3-11 years: Understanding children's fears

It is common for young and growing children to become frightened of people, events or possible disasters during childhood.  Usually, these worries don't last for long because children understand things better as they get older.

Sometimes a fear becomes so strong that it stops a child from living normally - sleeping, playing, going out or going to school.

Fear Is About....

believing something bad might happen.  Some fears are sensible and help to keep children safe.  Others concern unreal or very unlikely events, though at first a child won't find it easy to accept this.  A child may also become generally anxious about many things.


Try & Stay Calm

Losing your cool will only increase a child's distress

Be Understanding

Fear feels very real to children - not just something they've dreamt up.  Whatever the fear, say you accept it is real for them and don't tease them.

Talk About It

Once you realise how the fear started and how it makes them feel, you'll see useful ways to tackle it.

Describe What Will Happen & Always Tell The Truth!

Be honest about tomorrow's injection and explain that thunder will follow lightening

Help Them To Feel Successful & Competent

So they approach problems confidently.  Praise them, invite friends over and solve problems together.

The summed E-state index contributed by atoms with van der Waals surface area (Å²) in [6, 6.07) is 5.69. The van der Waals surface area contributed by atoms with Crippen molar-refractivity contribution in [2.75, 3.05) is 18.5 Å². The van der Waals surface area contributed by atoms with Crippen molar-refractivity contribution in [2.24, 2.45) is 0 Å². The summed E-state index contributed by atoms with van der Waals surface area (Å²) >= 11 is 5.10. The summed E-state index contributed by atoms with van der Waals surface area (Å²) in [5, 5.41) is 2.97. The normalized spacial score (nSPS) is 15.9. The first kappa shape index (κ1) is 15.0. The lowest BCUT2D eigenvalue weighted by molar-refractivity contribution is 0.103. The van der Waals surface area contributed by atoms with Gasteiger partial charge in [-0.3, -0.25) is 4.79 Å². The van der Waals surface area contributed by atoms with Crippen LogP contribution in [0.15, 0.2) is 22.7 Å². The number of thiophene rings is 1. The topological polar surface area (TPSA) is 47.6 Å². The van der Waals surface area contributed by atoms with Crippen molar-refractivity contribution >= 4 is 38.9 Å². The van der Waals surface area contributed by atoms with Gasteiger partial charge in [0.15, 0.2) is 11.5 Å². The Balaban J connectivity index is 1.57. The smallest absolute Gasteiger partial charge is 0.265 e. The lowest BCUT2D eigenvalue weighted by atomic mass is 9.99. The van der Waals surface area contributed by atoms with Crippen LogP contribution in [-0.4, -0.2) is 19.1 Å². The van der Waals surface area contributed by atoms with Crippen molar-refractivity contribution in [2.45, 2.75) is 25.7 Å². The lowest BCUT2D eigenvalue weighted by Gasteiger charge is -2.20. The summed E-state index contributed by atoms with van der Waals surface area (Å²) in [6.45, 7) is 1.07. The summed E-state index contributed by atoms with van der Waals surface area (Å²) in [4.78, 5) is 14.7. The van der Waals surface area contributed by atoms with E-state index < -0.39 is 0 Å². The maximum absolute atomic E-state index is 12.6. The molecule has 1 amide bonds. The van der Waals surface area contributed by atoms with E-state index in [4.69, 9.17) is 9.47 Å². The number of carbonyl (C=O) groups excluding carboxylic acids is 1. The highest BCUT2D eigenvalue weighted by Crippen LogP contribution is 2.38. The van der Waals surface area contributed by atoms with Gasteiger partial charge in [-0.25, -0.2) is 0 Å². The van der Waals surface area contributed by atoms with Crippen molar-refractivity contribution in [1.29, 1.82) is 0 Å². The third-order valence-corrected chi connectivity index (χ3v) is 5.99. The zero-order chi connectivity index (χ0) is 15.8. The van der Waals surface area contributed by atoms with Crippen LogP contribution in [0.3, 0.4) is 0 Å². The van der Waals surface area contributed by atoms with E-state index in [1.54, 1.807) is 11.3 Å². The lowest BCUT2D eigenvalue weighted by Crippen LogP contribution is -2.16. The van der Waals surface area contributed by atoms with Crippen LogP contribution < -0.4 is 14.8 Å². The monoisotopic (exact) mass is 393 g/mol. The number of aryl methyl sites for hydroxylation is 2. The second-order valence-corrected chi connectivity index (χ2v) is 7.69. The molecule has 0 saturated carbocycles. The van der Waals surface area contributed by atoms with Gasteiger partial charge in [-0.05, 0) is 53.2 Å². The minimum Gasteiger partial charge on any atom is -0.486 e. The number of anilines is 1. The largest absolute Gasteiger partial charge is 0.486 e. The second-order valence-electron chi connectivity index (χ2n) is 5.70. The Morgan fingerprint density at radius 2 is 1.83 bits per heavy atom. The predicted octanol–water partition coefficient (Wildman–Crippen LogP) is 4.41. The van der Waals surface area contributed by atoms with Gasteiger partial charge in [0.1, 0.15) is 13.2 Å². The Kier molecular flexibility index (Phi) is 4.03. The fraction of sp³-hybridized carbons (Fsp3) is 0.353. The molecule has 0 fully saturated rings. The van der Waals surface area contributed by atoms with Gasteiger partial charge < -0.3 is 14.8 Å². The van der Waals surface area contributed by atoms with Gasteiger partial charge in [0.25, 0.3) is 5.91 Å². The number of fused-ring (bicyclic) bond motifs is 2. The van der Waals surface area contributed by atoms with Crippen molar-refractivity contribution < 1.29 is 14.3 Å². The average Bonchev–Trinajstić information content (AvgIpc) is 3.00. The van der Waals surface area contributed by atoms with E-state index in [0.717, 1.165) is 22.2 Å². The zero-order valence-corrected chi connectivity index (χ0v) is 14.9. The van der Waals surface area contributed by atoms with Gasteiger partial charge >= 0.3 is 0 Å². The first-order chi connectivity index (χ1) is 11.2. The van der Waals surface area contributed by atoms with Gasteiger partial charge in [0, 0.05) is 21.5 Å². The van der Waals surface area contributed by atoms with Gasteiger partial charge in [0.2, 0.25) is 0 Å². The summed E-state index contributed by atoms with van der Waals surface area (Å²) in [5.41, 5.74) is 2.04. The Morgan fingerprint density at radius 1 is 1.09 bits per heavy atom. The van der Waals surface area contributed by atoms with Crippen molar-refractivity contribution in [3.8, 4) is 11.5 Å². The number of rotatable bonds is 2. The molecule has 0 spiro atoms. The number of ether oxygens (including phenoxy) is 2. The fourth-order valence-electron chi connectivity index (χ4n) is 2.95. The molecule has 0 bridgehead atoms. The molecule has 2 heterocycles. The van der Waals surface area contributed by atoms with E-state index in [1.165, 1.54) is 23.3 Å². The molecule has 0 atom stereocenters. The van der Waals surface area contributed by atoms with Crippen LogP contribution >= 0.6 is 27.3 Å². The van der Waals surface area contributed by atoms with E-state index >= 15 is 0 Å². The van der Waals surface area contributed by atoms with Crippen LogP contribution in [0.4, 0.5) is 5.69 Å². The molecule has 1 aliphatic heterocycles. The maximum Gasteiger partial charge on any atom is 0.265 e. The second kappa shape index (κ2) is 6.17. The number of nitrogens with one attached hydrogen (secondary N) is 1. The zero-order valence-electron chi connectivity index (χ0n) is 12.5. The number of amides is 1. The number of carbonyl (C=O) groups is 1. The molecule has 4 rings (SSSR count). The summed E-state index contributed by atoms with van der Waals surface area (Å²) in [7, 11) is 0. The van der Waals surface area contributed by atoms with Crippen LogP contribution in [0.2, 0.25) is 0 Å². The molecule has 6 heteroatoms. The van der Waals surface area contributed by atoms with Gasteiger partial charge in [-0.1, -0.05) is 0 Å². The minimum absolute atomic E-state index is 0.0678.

Try Not To Pass On Your Fears

Try and be brave or get help with your own fears

Keep Their Life As Predictable, Safe & Loving As Possible

Anxious children have often just been through difficulty and uncertainty.

Avoidance Never Works.  Face Fears Gradually & Make A Plan

  • Learn about dogs, spiders or thunder storms
  • Reduce the light in, or outside, the bedroom gradually
  • Teach road safety
  • Talk about likely dangers and waht to do

Be Aware Of The Signs

Sometimes fears come out as physical symptoms such as headaches or tummy pains

Talk To The Teacher

If your child is scared or worried about school

Encourage Them To Try New Things & Situations

Such as food, new activities and social occassions, but let your child set the pace

Stay Close For Reassurance, But Don't Over-Protect

They need to manage their fears on their own or alongside friends

4-7 Year Olds Often Fear....

  • The dark/nightmares/monsters
  • Dogs or other animals
  • Being left at school, uncollected
  • Fire, flood, thunder storms, deep water
  • Blood, injections
  • Losing the adults they love
  • Scenes from computer games or films

8-11 Year Olds Often Fear....

  • Burglars in the house
  • Unsafe streets/stranger danger
  • Death of and separation from parents/carers
  • Car, plane or rail crashes
  • Getting lost, being alone or locked out
  • Doing badly in school tests
  • Bullying/losing friends/changing schools/being left out
  • Bugs, spiders and insects


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